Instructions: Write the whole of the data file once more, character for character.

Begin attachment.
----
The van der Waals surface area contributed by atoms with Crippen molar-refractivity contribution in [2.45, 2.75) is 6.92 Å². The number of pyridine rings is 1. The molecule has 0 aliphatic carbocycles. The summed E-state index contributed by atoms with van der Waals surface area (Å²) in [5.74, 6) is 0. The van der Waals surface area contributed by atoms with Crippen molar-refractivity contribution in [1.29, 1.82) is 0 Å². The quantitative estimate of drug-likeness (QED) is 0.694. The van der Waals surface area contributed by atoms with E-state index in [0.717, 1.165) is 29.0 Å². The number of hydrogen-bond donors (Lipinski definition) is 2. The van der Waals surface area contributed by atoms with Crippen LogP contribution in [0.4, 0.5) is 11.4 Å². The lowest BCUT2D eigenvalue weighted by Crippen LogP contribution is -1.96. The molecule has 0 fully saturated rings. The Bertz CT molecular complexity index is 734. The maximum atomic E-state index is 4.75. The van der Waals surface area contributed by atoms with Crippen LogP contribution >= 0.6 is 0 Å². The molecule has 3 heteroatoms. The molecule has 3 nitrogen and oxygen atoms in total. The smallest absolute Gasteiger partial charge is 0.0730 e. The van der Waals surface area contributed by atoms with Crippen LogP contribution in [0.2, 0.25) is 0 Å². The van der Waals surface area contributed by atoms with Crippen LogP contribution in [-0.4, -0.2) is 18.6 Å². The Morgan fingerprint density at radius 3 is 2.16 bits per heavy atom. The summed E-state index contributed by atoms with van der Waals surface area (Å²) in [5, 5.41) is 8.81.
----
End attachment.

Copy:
The van der Waals surface area contributed by atoms with Crippen molar-refractivity contribution in [2.45, 2.75) is 6.92 Å². The number of pyridine rings is 1. The molecule has 0 aliphatic carbocycles. The summed E-state index contributed by atoms with van der Waals surface area (Å²) in [5.74, 6) is 0. The van der Waals surface area contributed by atoms with Crippen molar-refractivity contribution in [1.29, 1.82) is 0 Å². The quantitative estimate of drug-likeness (QED) is 0.694. The van der Waals surface area contributed by atoms with E-state index in [0.717, 1.165) is 29.0 Å². The number of hydrogen-bond donors (Lipinski definition) is 2. The van der Waals surface area contributed by atoms with Crippen LogP contribution in [0.4, 0.5) is 11.4 Å². The lowest BCUT2D eigenvalue weighted by Crippen LogP contribution is -1.96. The molecule has 0 fully saturated rings. The Bertz CT molecular complexity index is 734. The maximum atomic E-state index is 4.75. The van der Waals surface area contributed by atoms with Crippen LogP contribution >= 0.6 is 0 Å². The molecule has 3 heteroatoms. The molecule has 3 nitrogen and oxygen atoms in total. The smallest absolute Gasteiger partial charge is 0.0730 e. The van der Waals surface area contributed by atoms with Crippen LogP contribution in [0.2, 0.25) is 0 Å². The van der Waals surface area contributed by atoms with Crippen LogP contribution in [-0.4, -0.2) is 18.6 Å². The Morgan fingerprint density at radius 3 is 2.16 bits per heavy atom. The summed E-state index contributed by atoms with van der Waals surface area (Å²) in [5, 5.41) is 8.81.